No sensible Pakistani would ever suggest taking liberties with our defence expenditure considering the country’s multidimensional vulnerabilities.
But no rational Pakistani would also suggest entering into an arms race with India. Man to man, equipment to equipment, tank to tank and aircraft to aircraft, etc, etc, we cannot catch up with our eastern neighbour, far larger than Pakistan in size, in population and economy.
Here is a passage from a book Not War, Not Peace? by George Perkovich (Vice President for Studies at Carnegie Endowment for International Peace) and Toby Dalton (Co-Director of Nuclear Policy Program at Carnegie Endowment for International Peace) which makes it abundantly clear that defence-wise India and Pakistan have reached a point where they are left with no option but to come to terms with the ground realities: “India and Pakistan are approaching rough symmetry at three levels of competition: sub-conventional, conventional, and nuclear.
One of the countries may be more capable in one or more of these domains, but each has now demonstrated enough capability in all three domains to deny the other confidence that it can prevail at any level of this violent competition without suffering more costs than gains. This condition of rough balance and deterrence across the spectrum of conflict amounts to an unstable equilibrium.
Any number of actions by leaders and/or non-officials, taken by mistake or on purpose, could destabilise it. But at the same time, the existence of basic balance creates an opportunity for leaders to take steps to stabilise and pacify the Indo-Pak competition.”
So what we need today in view of the above and also because of the acute resource constraints that confront us is not any increase in the defence budget but a sensible and intelligent rationalisation of the expenditure on sub-conventional and conventional preparedness without, of course, blunting the teeth.
Meanwhile the positive change of almost 180 degrees that seems to be taking place across our northwestern borders has the potential to turn into an opportunity for us.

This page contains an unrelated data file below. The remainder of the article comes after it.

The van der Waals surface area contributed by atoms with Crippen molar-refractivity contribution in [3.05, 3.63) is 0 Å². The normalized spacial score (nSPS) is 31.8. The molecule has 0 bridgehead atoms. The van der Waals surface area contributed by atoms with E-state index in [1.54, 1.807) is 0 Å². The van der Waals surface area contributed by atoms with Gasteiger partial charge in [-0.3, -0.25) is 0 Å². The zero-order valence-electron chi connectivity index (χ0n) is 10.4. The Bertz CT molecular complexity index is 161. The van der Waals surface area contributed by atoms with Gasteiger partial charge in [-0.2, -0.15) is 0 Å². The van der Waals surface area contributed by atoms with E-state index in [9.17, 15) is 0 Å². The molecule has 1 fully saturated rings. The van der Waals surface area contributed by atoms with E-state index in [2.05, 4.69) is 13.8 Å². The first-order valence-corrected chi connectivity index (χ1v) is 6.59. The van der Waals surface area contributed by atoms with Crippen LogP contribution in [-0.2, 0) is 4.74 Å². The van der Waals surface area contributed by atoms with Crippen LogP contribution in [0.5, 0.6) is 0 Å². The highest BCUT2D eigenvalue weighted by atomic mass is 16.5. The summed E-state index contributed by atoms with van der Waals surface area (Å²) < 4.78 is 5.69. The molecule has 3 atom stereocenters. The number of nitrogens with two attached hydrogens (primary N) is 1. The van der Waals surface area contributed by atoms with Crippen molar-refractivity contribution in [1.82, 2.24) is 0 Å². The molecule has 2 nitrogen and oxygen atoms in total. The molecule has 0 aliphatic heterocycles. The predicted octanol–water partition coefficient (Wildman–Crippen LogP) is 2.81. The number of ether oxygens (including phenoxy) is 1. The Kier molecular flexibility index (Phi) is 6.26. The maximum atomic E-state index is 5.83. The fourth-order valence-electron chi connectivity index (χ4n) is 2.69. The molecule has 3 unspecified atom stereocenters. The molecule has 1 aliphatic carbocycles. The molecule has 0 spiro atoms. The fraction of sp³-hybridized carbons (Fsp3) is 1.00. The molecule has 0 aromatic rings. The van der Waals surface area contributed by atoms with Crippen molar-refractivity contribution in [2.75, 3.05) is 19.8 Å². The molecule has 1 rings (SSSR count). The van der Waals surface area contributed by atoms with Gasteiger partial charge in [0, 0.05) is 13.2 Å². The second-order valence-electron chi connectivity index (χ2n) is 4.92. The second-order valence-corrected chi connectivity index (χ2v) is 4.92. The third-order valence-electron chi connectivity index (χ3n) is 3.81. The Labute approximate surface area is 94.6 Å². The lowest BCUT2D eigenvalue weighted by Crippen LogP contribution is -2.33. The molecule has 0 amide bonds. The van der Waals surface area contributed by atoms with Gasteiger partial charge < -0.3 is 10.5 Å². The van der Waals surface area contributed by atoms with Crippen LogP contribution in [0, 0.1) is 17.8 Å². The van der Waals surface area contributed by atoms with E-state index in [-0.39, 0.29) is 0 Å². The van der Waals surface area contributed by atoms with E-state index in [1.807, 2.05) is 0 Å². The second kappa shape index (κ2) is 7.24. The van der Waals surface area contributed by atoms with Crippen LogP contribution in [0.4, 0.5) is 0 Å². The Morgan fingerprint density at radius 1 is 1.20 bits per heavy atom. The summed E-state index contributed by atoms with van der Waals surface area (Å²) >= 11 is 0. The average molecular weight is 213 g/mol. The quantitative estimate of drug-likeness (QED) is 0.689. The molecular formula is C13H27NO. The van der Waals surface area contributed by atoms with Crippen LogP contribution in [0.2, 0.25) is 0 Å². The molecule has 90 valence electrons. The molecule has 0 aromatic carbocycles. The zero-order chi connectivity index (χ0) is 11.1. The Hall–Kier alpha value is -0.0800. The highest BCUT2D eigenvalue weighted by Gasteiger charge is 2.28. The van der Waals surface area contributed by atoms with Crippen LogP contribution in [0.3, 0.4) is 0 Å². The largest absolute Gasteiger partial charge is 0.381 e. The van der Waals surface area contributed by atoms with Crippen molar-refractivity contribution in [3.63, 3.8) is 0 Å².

Of course, it would not be wise at this juncture to predict, one way or the other, the final outcome of the ongoing negotiations between the Afghan Taliban and the US. Sill the progress that has been made so far has isolated Ashraf Ghani who — riding the anti-Pakistan US high horse has made life very difficult for Pakistan. He had joined hands with Indian PM Modi in trying to isolate Pakistan and at the same time use the TTP to destabilise Pakistan with terror tactics.
With the merger of Fata with K-P province, the chances of the Durand Line being exploited by mischief mongers from across the border are likely to be considerably lessened. This in turn is likely to allow Pakistan to bring our troops back to the barracks from along the north-western borders while easing pressure on the defence budget.
These changes seem to be taking place at a slow pace because it has taken long for the Afghan Taliban to finally realise that their past cannot be their future and that they would need to make do with sharing power in Kabul.
Similarly, the state of Pakistan too seems to have finally realised that there is no future in choosing to remain perpetually on the wrong side of the US. Perhaps even China was not too comfortable with the position Pakistan had chosen vis-à-vis the US. Therefore, the hope of a new dawn.
But this new dawn is not likely to come if we enter into another IMF stabilisation programme whose fruits, we are told, we would surely enjoy in the long run. But as Keynes said: In the long run we are all dead. So, what is the alternative? Spend our way out of the mess? Yes. But not through the unreliable, rent-seeking private sector. Through the public sector? Yes, but manned by those highly efficient and accountable.
Published in The Express Tribune, February 16th, 2019.